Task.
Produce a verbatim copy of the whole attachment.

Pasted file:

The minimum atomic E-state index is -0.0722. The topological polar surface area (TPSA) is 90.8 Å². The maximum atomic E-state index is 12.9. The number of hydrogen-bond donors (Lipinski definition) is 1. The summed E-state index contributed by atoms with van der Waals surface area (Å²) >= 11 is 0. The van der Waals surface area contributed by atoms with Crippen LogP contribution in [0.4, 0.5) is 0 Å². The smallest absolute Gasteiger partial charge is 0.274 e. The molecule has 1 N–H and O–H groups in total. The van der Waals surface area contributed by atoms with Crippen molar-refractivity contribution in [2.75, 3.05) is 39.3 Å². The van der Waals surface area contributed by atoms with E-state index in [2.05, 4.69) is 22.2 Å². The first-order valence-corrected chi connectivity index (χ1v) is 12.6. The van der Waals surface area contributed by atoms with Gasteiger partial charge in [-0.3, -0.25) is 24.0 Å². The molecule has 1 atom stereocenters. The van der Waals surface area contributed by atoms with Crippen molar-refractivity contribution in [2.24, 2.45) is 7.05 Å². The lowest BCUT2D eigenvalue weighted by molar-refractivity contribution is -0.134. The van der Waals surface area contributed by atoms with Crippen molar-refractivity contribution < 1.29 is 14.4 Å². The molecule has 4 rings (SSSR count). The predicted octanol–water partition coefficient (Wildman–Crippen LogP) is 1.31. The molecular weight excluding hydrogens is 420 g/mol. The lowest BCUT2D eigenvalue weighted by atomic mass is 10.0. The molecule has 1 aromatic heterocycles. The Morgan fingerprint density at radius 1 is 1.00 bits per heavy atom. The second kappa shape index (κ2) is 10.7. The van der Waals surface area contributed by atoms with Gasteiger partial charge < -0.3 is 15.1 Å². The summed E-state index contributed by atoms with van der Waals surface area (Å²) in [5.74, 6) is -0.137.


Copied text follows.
The minimum atomic E-state index is -0.0722. The topological polar surface area (TPSA) is 90.8 Å². The maximum atomic E-state index is 12.9. The number of hydrogen-bond donors (Lipinski definition) is 1. The summed E-state index contributed by atoms with van der Waals surface area (Å²) >= 11 is 0. The van der Waals surface area contributed by atoms with Crippen LogP contribution in [0.4, 0.5) is 0 Å². The smallest absolute Gasteiger partial charge is 0.274 e. The molecule has 1 N–H and O–H groups in total. The van der Waals surface area contributed by atoms with Crippen molar-refractivity contribution in [2.75, 3.05) is 39.3 Å². The van der Waals surface area contributed by atoms with E-state index in [2.05, 4.69) is 22.2 Å². The first-order valence-corrected chi connectivity index (χ1v) is 12.6. The van der Waals surface area contributed by atoms with Gasteiger partial charge in [-0.3, -0.25) is 24.0 Å². The molecule has 1 atom stereocenters. The van der Waals surface area contributed by atoms with Crippen molar-refractivity contribution in [2.24, 2.45) is 7.05 Å². The lowest BCUT2D eigenvalue weighted by molar-refractivity contribution is -0.134. The van der Waals surface area contributed by atoms with Crippen molar-refractivity contribution < 1.29 is 14.4 Å². The molecule has 4 rings (SSSR count). The predicted octanol–water partition coefficient (Wildman–Crippen LogP) is 1.31. The molecular weight excluding hydrogens is 420 g/mol. The lowest BCUT2D eigenvalue weighted by atomic mass is 10.0. The molecule has 1 aromatic heterocycles. The Morgan fingerprint density at radius 1 is 1.00 bits per heavy atom. The second kappa shape index (κ2) is 10.7. The van der Waals surface area contributed by atoms with Gasteiger partial charge < -0.3 is 15.1 Å². The summed E-state index contributed by atoms with van der Waals surface area (Å²) in [5.74, 6) is -0.137.